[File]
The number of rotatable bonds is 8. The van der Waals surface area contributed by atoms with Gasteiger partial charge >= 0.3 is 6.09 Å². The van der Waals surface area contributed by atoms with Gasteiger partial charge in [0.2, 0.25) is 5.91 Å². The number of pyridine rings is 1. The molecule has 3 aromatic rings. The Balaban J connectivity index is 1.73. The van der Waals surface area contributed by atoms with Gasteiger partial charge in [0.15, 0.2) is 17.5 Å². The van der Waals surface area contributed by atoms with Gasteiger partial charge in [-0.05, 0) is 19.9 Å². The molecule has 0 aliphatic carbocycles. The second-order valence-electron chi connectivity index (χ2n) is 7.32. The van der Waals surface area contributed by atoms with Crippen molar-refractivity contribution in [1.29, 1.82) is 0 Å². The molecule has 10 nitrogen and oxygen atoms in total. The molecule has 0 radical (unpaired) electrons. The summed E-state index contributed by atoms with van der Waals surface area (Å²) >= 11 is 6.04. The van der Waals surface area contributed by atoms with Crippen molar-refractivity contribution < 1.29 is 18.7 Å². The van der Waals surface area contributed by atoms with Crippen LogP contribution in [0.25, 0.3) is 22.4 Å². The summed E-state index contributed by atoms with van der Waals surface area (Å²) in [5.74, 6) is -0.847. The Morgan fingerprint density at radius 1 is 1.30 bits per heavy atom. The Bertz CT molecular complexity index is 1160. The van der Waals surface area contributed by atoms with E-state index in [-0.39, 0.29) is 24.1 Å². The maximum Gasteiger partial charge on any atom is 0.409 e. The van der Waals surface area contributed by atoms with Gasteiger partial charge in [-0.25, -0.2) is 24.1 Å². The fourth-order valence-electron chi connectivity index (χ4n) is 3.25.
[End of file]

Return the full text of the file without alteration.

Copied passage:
The number of rotatable bonds is 8. The van der Waals surface area contributed by atoms with Gasteiger partial charge >= 0.3 is 6.09 Å². The van der Waals surface area contributed by atoms with Gasteiger partial charge in [0.2, 0.25) is 5.91 Å². The number of pyridine rings is 1. The molecule has 3 aromatic rings. The Balaban J connectivity index is 1.73. The van der Waals surface area contributed by atoms with Gasteiger partial charge in [0.15, 0.2) is 17.5 Å². The van der Waals surface area contributed by atoms with Gasteiger partial charge in [-0.05, 0) is 19.9 Å². The molecule has 0 aliphatic carbocycles. The second-order valence-electron chi connectivity index (χ2n) is 7.32. The van der Waals surface area contributed by atoms with Crippen molar-refractivity contribution in [1.29, 1.82) is 0 Å². The molecule has 10 nitrogen and oxygen atoms in total. The molecule has 0 radical (unpaired) electrons. The summed E-state index contributed by atoms with van der Waals surface area (Å²) >= 11 is 6.04. The van der Waals surface area contributed by atoms with Crippen molar-refractivity contribution < 1.29 is 18.7 Å². The van der Waals surface area contributed by atoms with Crippen LogP contribution in [0.25, 0.3) is 22.4 Å². The summed E-state index contributed by atoms with van der Waals surface area (Å²) in [5.74, 6) is -0.847. The Morgan fingerprint density at radius 1 is 1.30 bits per heavy atom. The Bertz CT molecular complexity index is 1160. The van der Waals surface area contributed by atoms with E-state index in [-0.39, 0.29) is 24.1 Å². The maximum Gasteiger partial charge on any atom is 0.409 e. The van der Waals surface area contributed by atoms with Gasteiger partial charge in [-0.25, -0.2) is 24.1 Å². The fourth-order valence-electron chi connectivity index (χ4n) is 3.25.